Why had he introduced himself that way? No matter how hard I concentrated, I couldn't come up with a single valid reason. It just didn't make any sense.
"Welcome home, gumdrop." Dad emerged on the porch, barbecue tongs in hand and sporting an apron that read, Kiss the Cook. "Let's get these cityfolk settled so we can start the party."
Just like that, Dad set everyone to action. Ferrero picked up his worn leather briefcase. Phelps hoisted his duffle bag onto his shoulder and grabbed the two suitcases. I tucked Dyllie down into my purse. Mom herded us up the steps and into the house.
I had told Phelps that we would probably be in separate rooms. My parents were kind of old fashioned in a lot of ways. Which only made their sudden decision to uproot and sail around the world even more peculiar.
So, when Mom showed Phelps and me to my old bedroom—now devoid of all but a bed and a nightstand—and told us to come downstairs when we were ready, it only added to the shock.
"I can't believe she put us in the same room."
Phelps set the luggage and his duffle at the end of the bed before flopping his lean length onto the quilt-covered mattress. "After the day I've had," he exhaled as folded his arms behind his head and closed his eyes, "I'm just glad to have a bed at all."
"What?" I asked. Spying a few inches of space, I sat down next to his hip. "You mean more than being stuck in a limo with Ferrero in an artistic tizzy, pulling over to get a trench coat out of the trunk, and getting carjacked in the process?"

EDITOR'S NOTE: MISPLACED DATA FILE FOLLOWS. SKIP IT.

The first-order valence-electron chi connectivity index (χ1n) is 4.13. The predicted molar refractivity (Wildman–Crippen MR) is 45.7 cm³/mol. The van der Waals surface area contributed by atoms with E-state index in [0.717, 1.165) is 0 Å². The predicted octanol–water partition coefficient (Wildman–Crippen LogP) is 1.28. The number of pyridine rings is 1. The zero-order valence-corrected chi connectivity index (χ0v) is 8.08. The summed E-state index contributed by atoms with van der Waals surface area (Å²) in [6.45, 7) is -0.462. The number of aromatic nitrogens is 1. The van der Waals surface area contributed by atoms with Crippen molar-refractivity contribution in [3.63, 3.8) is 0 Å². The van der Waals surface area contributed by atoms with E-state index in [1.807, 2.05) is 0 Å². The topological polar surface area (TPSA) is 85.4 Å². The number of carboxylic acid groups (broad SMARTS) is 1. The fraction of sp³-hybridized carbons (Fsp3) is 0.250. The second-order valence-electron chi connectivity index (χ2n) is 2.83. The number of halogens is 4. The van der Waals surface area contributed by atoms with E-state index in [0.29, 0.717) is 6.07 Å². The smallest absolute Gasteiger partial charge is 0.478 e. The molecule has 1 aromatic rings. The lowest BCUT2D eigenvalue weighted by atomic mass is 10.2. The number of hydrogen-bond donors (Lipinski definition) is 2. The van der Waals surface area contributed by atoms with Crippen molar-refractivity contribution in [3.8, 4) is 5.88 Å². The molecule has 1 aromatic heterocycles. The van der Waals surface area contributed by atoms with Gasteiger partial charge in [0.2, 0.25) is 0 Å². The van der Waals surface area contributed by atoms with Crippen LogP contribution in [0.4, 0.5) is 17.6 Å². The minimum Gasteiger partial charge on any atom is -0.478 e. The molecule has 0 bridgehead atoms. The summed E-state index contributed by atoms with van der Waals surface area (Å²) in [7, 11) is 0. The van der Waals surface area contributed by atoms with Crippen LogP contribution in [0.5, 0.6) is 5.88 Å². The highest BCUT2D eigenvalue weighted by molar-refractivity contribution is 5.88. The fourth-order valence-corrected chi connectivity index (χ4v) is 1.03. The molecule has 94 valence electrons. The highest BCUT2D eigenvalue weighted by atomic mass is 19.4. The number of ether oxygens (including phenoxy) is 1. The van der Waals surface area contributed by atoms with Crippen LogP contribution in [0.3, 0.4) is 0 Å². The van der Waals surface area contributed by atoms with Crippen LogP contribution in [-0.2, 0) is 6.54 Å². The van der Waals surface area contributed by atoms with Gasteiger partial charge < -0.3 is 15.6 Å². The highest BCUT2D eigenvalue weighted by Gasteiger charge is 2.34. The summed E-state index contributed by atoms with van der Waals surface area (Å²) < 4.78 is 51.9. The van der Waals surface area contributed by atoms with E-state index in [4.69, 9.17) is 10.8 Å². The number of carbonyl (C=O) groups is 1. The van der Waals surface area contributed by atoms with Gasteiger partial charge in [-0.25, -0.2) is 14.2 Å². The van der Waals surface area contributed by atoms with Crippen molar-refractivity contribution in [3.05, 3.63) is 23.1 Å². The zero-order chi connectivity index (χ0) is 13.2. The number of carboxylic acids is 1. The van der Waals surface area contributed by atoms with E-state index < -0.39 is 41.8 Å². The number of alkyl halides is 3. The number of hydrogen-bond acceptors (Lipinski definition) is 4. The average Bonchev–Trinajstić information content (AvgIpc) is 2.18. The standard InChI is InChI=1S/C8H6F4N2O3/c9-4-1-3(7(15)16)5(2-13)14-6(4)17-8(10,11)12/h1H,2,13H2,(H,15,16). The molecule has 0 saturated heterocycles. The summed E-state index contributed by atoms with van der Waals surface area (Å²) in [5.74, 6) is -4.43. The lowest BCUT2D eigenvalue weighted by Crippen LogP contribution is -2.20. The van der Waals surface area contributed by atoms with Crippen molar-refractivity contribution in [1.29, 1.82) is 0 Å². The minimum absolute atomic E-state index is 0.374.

He unfolded one tan arm and rubbed his eyes. I'd never seen him look quite so worn out.
"I had the gig from hell this morning."
I leaned down on one elbow and took over his temple massage. Come to think of it, he had been uncharacteristically quiet during the drive up. I had chalked it up to Ferrero's obsessive attitude, but maybe it was more.
"Tell me about it," I ventured as I rubbed gentle circles across his forehead.
He smiled a wicked grin. "I spent six hours surrounded by fawning swimsuit models."
His eyes flashed open and before I could react he reached around my neck and pulled me flush across his body. Settling me across his chest, he clasped his hands over my lower back and held me close.
I closed my eyes and absorbed the feeling of every single inch of his fitness model body. I found myself sinking into him. Startled, my eyes jerked open, only to find him fully relaxed against the pillow, his own eyes dreamily drifted shut.
"Poor baby," I cooed, laying my head down on his chest. Mesmerized by the rhythmic rise and fall of his breathing, my mind drifted.
How long had it been since I felt this way? So content. There was something about this wild man that, paradoxically enough, soothed my mind. He might not be the kind of guy I would settle down with, but he sure was the kind that made me feel like a princess. And most of the time I didn't even remember that he was seven years younger.
Most of the time.
He was fun and exciting and always came up with ways to shake up my life. Like when he—
"Hey," I admonished, shaking him out of our contented slumber, "Why did you introduce yourself to my mom as Elliot Phelps?"
"Because that's my name," he answered sleepily.
"My name." His eyes drifted open and he looked at me with the blurry admiration of a puppy dog—not that Dyllie would ever stoop to blurry admiration.
"No," I argued, "your name is Phelps Elliot. Fiona told me. You told me. I saw it in a magazine."